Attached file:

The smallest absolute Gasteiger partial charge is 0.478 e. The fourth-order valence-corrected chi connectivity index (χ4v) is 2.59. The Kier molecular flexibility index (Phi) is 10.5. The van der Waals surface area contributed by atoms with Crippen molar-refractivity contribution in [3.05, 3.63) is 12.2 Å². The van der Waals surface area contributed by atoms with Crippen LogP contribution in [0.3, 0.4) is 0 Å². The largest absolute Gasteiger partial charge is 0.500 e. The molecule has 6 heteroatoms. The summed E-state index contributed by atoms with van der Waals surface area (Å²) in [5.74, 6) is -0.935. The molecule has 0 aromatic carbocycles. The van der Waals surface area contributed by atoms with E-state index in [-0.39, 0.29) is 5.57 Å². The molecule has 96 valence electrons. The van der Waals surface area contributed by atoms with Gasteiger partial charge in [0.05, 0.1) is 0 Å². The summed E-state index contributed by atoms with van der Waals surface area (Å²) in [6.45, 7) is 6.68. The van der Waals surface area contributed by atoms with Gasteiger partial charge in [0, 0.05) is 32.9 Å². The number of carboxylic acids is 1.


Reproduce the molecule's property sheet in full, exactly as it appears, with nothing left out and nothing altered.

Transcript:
The smallest absolute Gasteiger partial charge is 0.478 e. The fourth-order valence-corrected chi connectivity index (χ4v) is 2.59. The Kier molecular flexibility index (Phi) is 10.5. The van der Waals surface area contributed by atoms with Crippen molar-refractivity contribution in [3.05, 3.63) is 12.2 Å². The van der Waals surface area contributed by atoms with Crippen LogP contribution in [0.3, 0.4) is 0 Å². The largest absolute Gasteiger partial charge is 0.500 e. The molecule has 6 heteroatoms. The summed E-state index contributed by atoms with van der Waals surface area (Å²) in [5.74, 6) is -0.935. The molecule has 0 aromatic carbocycles. The van der Waals surface area contributed by atoms with E-state index in [-0.39, 0.29) is 5.57 Å². The molecule has 96 valence electrons. The van der Waals surface area contributed by atoms with Gasteiger partial charge in [0.05, 0.1) is 0 Å². The summed E-state index contributed by atoms with van der Waals surface area (Å²) in [6.45, 7) is 6.68. The van der Waals surface area contributed by atoms with Gasteiger partial charge in [0, 0.05) is 32.9 Å². The number of carboxylic acids is 1.